The House Republicans are going to rewrite that bill, send it back to the Senate. You know, my sense is that it's going to include things like a delay of ObamaCare or subject all of the members of Congress and their staffs to ObamaCare, just like the rest of the American people.
And it may be that it's a short-term continuing resolution that keeps the government open for another week or two to allow for more discussion. But I think there's going to be an attempt to keep this shutdown either short or to postpone it a little bit and give the House Republicans a chance to fashion a bill that'll -- that'll jam at least some parts of ObamaCare, if not defund it.
VAN SUSTEREN: Well, someone -- doesn't someone have to sort of call uncle? I mean, it's going to go over from the Senate to the House, minus that defunding provision. That's what we predict. And then you say they're going to ping it back to the Senate. And when it goes back the Senate, the House Republicans will put something into it that will delay ObamaCare, maybe for a year or something else, which the Senate is not going to like or approve of. So they're going to want to do something to sort of ping it back. Somebody's got to cry uncle at some point.
ROVE: Yes. Well, first of all, either -- there are one of two things they could do. They could send back a short-term CR that keeps the government open for another week or two to give them more time, or they could send back a CR that includes some provisions, like putting all of the members of Congress under -- under the -- under "Obama care" and/or delaying the individual mandate for a year.
Nearly -- several dozen Democrats in the House voted for the latter. And my suspicion is most members of Congress are going to be hard pressed not to say, We ought to be under ObamaCare like everybody else.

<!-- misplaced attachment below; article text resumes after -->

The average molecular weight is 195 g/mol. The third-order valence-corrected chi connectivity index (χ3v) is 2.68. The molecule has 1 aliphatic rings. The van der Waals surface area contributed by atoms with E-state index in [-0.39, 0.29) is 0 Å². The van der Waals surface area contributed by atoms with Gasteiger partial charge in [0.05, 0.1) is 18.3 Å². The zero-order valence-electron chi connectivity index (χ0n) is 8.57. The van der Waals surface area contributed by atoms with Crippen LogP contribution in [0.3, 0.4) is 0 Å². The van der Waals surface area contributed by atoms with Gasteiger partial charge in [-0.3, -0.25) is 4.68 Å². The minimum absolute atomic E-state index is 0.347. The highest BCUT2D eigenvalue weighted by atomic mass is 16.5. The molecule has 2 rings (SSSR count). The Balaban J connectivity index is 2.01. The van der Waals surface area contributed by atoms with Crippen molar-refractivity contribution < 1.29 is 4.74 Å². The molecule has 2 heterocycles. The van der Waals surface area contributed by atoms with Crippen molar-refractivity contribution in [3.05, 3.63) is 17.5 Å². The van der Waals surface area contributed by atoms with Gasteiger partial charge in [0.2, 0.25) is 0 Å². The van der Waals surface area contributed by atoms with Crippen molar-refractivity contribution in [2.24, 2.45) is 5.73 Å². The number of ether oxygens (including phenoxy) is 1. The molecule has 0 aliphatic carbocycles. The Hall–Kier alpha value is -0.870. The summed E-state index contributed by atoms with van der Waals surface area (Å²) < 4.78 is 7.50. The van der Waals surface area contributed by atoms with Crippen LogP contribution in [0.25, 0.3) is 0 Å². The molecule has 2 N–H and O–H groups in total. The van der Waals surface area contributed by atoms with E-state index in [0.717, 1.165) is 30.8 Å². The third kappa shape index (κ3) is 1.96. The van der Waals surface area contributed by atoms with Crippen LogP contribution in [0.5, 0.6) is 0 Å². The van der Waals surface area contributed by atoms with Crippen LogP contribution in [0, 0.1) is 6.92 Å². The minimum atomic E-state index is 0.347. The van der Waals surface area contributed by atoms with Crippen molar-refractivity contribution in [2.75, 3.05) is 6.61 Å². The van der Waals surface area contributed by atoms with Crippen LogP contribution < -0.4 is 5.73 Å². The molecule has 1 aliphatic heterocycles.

So my sense is that they can pass it through the House on a bipartisan basis. And in the Senate, I think they can probably pick up five, six, seven, eight Democrats who either on principle believe that what's good for the goose, corporate America, ought to be good for the gander, individual Americans, and/or red state Democrats who say, I'm going to be in trouble in my state if I'm seen on the wrong side of this issue.
VAN SUSTEREN: All right, well, there's one thing that I just -- I have to point out for the viewers, in that the -- you know, if we do go into a shutdown because there isn't enough time to do a continuing resolution, I want to remind the viewers that September 30th, the end of the fiscal year, comes after the 29th every single year. And if the leaders had not taken a five-week vacation and had their members in the House and the Senate beginning in April, that we wouldn't be in this particular position.
So you know, it's only because they didn't do their homework. They knew this was coming and they didn't do it. And now they're in this mad scramble with the consequences of a possible shutdown.
ROVE: Yes. Well, you bet. Remember, the last time we passed a full budget for the fiscal year in advance of the fiscal year was in the calendar year of 2007 for FY-08. The Congress passed a budget for half the fiscal year in 2008 for FY-09. But since then, we've been running the government on a series of continuing resolutions with busted deadlines left and right.
Congress -- at least this year, the House passed a budget resolution. The Senate finally passed a budget resolution. It has not in recent years. And the House, I think, has passed most of the 12 appropriations bills and sent them over to the Senate, where they're largely languishing. None of the appropriations bills have been passed by both the House and the Senate and signed by the president.